Imagine the Disklavier in the center of the stage, the composer/ performer somewhat distant to the side. Several microphones are put into position not over the strings, but this time at the hammers and keys. Remotely controlled by the composer/performer, the piano produces constantly rumbled and crackled noises, often very rhythmically, occasionally ringing strings are added on top, or stopping for a few seconds on a chord.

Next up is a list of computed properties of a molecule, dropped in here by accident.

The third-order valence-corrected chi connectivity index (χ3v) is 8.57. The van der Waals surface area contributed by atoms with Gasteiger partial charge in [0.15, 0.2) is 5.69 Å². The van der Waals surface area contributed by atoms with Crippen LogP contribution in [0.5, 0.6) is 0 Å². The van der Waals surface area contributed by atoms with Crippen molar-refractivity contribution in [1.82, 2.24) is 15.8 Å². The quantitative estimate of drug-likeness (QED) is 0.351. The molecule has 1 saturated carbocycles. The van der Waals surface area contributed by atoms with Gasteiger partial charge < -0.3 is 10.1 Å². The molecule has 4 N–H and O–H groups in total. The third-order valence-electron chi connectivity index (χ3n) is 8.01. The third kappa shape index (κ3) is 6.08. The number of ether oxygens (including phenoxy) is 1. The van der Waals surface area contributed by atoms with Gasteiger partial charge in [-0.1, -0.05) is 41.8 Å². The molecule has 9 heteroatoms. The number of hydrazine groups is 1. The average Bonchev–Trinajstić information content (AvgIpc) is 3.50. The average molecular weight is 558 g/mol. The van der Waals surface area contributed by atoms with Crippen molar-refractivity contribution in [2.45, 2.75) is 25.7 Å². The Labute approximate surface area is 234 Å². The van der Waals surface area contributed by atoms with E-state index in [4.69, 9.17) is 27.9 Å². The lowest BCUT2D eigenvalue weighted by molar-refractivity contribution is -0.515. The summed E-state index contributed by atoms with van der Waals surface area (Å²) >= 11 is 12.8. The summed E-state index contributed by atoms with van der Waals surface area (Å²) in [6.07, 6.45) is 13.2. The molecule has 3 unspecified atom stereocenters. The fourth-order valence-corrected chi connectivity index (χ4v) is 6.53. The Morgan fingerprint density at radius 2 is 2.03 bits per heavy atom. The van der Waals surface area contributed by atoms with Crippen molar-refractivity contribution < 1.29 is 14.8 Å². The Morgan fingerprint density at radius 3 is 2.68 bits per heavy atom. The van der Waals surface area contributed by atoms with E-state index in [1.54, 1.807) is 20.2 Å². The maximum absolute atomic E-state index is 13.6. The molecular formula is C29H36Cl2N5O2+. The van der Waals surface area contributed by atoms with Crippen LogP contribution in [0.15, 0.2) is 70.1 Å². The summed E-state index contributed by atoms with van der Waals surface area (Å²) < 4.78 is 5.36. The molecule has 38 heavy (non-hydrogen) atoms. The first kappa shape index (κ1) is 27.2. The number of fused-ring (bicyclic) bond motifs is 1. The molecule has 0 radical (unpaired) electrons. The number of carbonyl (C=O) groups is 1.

On a musical level this piece explores the sonic capabilities of the Disklavier machines. These instruments have hidden sonic qualities, and I try to explore these the same way I do with guitars for 20 years. The music will develop slowly, as there is a lot to discover for the listener.
On a technical level the Disklavier is fed too much information at the lowest possible volume. At this point the hammers do not have enough power to bang the strings anymore, and ideally they only vibrate to produce a low rumbling sound. Occasionally the MIDI brain even stops for a few seconds on a chord due to the data overload, hence the title “Choking Disklavier”.